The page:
Thursday, September 23, 2010

2.11c B3 Niacin and Pantothenic Acid

Physician's Notebooks 2  - - See Homepage 
Update 01 November 2018
2 Chapters: Niacin and Pantothenic Acid

Niacin, or Vitamin B3
Niacin (aka "vitamin B3"; and as niacinamide or nicotinic acid)  The B3 deficiency disease pellagra shows the “3 Ds” – Diarrhea, Dementia and Dermatitis – of niacin deficiency. Its signs are sunburn-red rash on exposed skin, and bright-red tongue.
   Discovered in 1735 among corn-eating Amerindians, pellagra follows introduction of corn to a poor population. Feeding niacin cures pellagra. The essential amino acid, tryptophan, can replace niacin in diet to cure pellagra.
   Good sources of niacin include red meat, fish, bean, and peanut. In the U.S., breakfast cereals, rice, bread, spaghetti, and usual supermarket foods are fortified with it.
   In experiment with volunteers on a niacin/tryptophan-free diet, it took 50-60 days for first sign of pellagra.
   Niacin speeds conversion of ethyl alcohol (EtOH) to acetate via the toxic acetaldehyde intermediate but alcohol ingestion rapidly depletes the immediately available niacin, and the resulting niacin deficiency is the cause of liver damage from the EtOH. So heavy drinkers should take niacin.
         Niacin is needed for many oxidation/reduction reactions in the body and thus needed to regenerate our body's natural anti-oxidants. Especially in the eye it helps protect the lens, cornea and retina from oxidative damage of light rays and from tetracyclines and chlorpromazine toxicity.
Niacin activates 3 other vitamins – B6 (pyridoxine), riboflavin and folic acid. So niacin deficiency, if untreated, may also put its victim at risk for the other deficiencies. Also, it is an important co-factor in the insulin response (body burning of glucose for energy) so its lack may worsen diabetes.

Biochemical Assessment of Niacin in Food and Body: 60 mg of tryptophan can substitute for 1 mg of niacin in food. Also, pyridoxine (vitamin B6) is essential for the conversion of tryptophan into niacin. Vitamin B3 measurement in food uses the niacin equivalent, or NE, by which is meant the amount of tryptophan or other niacin precursor (niacinamide and nicotinic acid), that will substitute for 1 mg niacin to relieve deficiency in test animal.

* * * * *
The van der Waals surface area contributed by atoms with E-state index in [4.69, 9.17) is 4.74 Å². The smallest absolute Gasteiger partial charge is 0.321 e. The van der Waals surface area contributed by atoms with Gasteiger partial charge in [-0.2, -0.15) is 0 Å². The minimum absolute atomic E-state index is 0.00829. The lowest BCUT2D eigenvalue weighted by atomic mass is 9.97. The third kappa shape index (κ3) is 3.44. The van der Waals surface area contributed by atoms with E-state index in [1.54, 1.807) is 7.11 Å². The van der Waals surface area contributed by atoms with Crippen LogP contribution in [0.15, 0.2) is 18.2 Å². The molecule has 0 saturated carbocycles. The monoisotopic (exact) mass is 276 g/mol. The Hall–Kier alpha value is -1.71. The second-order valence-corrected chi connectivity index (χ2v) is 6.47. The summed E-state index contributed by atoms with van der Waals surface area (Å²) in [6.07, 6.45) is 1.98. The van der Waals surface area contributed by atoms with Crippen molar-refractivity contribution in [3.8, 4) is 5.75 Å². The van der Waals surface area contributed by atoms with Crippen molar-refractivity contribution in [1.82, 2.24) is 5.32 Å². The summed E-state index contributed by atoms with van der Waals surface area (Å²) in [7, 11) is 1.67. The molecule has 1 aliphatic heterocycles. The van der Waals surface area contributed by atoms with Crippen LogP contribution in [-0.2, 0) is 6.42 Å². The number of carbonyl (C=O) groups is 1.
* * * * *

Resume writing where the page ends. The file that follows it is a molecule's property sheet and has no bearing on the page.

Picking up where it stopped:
Niacin Requirement and At Risk Population: Niacin deficiency is rare in the U.S. today because of niacin fortification of food and widespread availability of low-cost niacin- or tryptophan-containing food. Special risk exists for the alcoholic, for the tuberculosis patient who uses isoniazid (INH, an anti-TB drug), and for the child with Hartnup disease, an inborn error of metabolism that needs high-dose niacin for life

Use of Niacin as Cholesterol-Lowering Drug: Niacin (But not the other forms of vitamin B3), 1.5 to 3 grams a day, a dose, more than 100 times nutritional requirement, lowers total and LDL cholesterol in blood and ups its HDL fraction, reducing risk of heart and artery disease. The treatment has high incidence of flushing with itch, and a risk of gout, diabetes, and liver damage. Today, in 2018, the Statin medicines (Lipitor, et al.) are better preventives of bad high LDL cholesterol than is niacin.
Pantothenic Acid
is widely distributed in food and only rarely involved in deficiency. Rich dietary source is liver, kidney, yeast, egg yolk, and fresh veg. Pantothenic acid in Royal Jelly from bees is popular in health stores. Experimental pantothenic deficiency in humans produces fatigue, abdominal pain and vomiting, insomnia and pins & needles tingling in fingers (Megavitamin pantothenate is claimed to cure the painful neuralgic “burning foot” syndrome); and in dogs the deficiency causes hypoglycemia (low blood sugar) with convulsion; and in rats, pantothenic deficiency resulted in loss of hair pigmentation, which has made it popular to try to prevent or reverse graying or white hair.
   Pantothenic acid has complex function; it is essential in syntheses of vitamins A and D and steroid hormones and cholesterol. It is also involved in syntheses of vitamin B12, and of hemoglobin and various important proteins.
A form of Parkinson disease with dementia related to inherited disease of high iron in the basal ganglia is Hallervorden-Spatz Disease (aka PKAN , protein kinase associated neurodegeneration, disease), and is partly prevented by high-dose pantothenate so mega-vitamin pantothenate may be worth using in Parkinson disease. (Note: the custom in 2018 is not to use Hallervorden-Spatz because those 2 scientists were implicated as Nazi's in World War 2; rather, PKAN)
Mega-dosing with PA up to 10 grams a day has caused diarrhea. No toxic upper limit (UL) has been set.
   Blood serum tests are not accurate. Best test is “pantothenate” concentration in urine and whole blood.
           Chapter Continues Next Section. To read now, click 2.11d Riboflavin and Thiamine

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